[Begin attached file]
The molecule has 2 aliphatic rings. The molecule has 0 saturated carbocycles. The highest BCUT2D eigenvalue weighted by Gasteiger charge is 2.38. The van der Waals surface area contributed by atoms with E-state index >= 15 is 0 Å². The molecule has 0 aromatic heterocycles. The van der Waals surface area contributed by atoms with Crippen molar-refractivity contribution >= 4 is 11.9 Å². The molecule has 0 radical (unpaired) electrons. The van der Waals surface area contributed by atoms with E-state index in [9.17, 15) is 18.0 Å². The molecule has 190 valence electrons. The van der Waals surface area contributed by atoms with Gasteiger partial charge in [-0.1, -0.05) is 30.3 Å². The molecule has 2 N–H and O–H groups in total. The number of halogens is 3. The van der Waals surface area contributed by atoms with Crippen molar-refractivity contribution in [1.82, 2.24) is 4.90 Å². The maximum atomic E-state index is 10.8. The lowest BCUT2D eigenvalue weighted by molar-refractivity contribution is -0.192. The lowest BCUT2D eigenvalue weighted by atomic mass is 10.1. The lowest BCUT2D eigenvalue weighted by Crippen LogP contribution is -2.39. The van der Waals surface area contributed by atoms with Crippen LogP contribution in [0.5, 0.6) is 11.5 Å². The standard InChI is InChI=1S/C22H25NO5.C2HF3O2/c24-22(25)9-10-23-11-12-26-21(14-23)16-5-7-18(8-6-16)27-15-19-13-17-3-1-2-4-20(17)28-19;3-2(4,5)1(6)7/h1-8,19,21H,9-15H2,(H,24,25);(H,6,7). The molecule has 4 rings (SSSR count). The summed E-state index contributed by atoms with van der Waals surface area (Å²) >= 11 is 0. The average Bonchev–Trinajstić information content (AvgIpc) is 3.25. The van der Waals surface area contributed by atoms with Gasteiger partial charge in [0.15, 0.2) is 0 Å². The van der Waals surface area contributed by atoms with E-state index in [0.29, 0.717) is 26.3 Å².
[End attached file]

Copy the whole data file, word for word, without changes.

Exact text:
The molecule has 2 aliphatic rings. The molecule has 0 saturated carbocycles. The highest BCUT2D eigenvalue weighted by Gasteiger charge is 2.38. The van der Waals surface area contributed by atoms with E-state index >= 15 is 0 Å². The molecule has 0 aromatic heterocycles. The van der Waals surface area contributed by atoms with Crippen molar-refractivity contribution >= 4 is 11.9 Å². The molecule has 0 radical (unpaired) electrons. The van der Waals surface area contributed by atoms with E-state index in [9.17, 15) is 18.0 Å². The molecule has 190 valence electrons. The van der Waals surface area contributed by atoms with Gasteiger partial charge in [-0.1, -0.05) is 30.3 Å². The molecule has 2 N–H and O–H groups in total. The number of halogens is 3. The van der Waals surface area contributed by atoms with Crippen molar-refractivity contribution in [1.82, 2.24) is 4.90 Å². The maximum atomic E-state index is 10.8. The lowest BCUT2D eigenvalue weighted by molar-refractivity contribution is -0.192. The lowest BCUT2D eigenvalue weighted by atomic mass is 10.1. The lowest BCUT2D eigenvalue weighted by Crippen LogP contribution is -2.39. The van der Waals surface area contributed by atoms with Crippen LogP contribution in [0.5, 0.6) is 11.5 Å². The standard InChI is InChI=1S/C22H25NO5.C2HF3O2/c24-22(25)9-10-23-11-12-26-21(14-23)16-5-7-18(8-6-16)27-15-19-13-17-3-1-2-4-20(17)28-19;3-2(4,5)1(6)7/h1-8,19,21H,9-15H2,(H,24,25);(H,6,7). The molecule has 4 rings (SSSR count). The summed E-state index contributed by atoms with van der Waals surface area (Å²) >= 11 is 0. The average Bonchev–Trinajstić information content (AvgIpc) is 3.25. The van der Waals surface area contributed by atoms with Gasteiger partial charge in [0.15, 0.2) is 0 Å². The van der Waals surface area contributed by atoms with E-state index in [0.29, 0.717) is 26.3 Å².